Flybe, a regional carrier based in the United Kingdom, has announced that they will be removing all destinations in three countries from their award redemption scheme. All destinations in Spain, Portugal and Croatia will be ineligible for award seats in the Rewards4all program effective March 31, 2011. The carrier has made this move citing high demand for said reward seats:
[O]ver the past few months we have become increasingly aware that the heavy demand for flight redemptions on what is actually just a small number of the routes Flybe operates is putting huge pressure on some of our most popular ’sea and sun’ routes such as those to Spain and Portugal….
[A]s our network evolves over the next few years this situation is unlikely to change.
This move comes on top of the regular inventory restrictions that the airline (and most others) places on award seats and it is a rather uncommon move in the industry. While some airlines may have routes or destinations that are inaccessible via award based on regular inventory controls, in this case Flybe is admitting that they simply aren’t going to bother. If you want to fly to one of those destinations you’ll have to pony up the cash.
Announcing such a change significantly devalues the loyalty program. Most customers collect points to redeem on aspriational trips. These are splurge destinations for a holidays trip that otherwise is unlikely to happen. By choosing to remove access to arguably the most desired destinations in this category the airline is essentially telling its customers to not bother working towards building up that balance because the trip will never happen. Definitely a strange move on the part of their loyalty marketing group.
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I know a lot of the people at flyBe’s Sales/Marketing group and while this may seem counter intuitive at first glance, it actually makes sense when one considers their revenue philosophy. Their goal is to generate base revenue to cover costs from “core” business on each route (O&D sales through branded or traditional multi-option channels), and then use “outside the box” channels to generate additional revenue. Their FFP is in place not to generate any customer loyalty (there are no upgrades, etc… available for frequent flyers), but is primarily a revenue generation mechanism to market other loyalty products such as co-branded credit cards, etc..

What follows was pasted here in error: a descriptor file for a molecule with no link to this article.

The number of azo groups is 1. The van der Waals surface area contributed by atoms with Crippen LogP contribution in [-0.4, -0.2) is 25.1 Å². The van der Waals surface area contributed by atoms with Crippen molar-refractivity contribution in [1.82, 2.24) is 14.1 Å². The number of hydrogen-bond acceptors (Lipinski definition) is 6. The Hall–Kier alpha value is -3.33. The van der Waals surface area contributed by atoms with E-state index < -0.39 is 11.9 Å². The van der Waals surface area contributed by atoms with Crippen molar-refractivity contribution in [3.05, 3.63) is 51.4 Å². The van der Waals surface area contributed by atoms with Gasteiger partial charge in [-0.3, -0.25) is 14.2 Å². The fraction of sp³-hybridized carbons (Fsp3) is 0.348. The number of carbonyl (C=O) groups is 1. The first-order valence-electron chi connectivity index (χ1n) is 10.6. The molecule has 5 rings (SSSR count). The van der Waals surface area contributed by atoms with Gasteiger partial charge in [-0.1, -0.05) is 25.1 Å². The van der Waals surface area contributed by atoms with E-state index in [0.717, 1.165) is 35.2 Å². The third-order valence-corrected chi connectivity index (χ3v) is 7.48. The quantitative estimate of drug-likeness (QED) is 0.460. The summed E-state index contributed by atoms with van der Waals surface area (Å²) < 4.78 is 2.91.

FFP redemptions only make economic sense when they are being used to cover the incremental cost of filling otherwise distressed inventory. On certain routes, flyBE seems to have concluded that they are incapable of doing so consistently. They are not afraid to redefine their business model. Sometimes it works and sometimes it doesn’t.
I see where you’re coming from (or where the marketing folks are coming from), Sean, but I still disagree with the approach. Even only giving away one or two of those seats per month is a better marketing move for the organization than outright denying that the seats will ever be available.
Just seems like a bad marketing decision to me. If the loyalty program doesn’t have any notable upside then why bother?
In my experience there was never any award availability in any case. I even wrote to them in April 10 to complain to them that I had searched for award seats from April 10 to September 10 on all of their routes to these countries ex UK and found nothing. To this day I have not had a reply. The public announcement just confirms what many have known for a while. There never was, never has been and never will be any availability for these routes.
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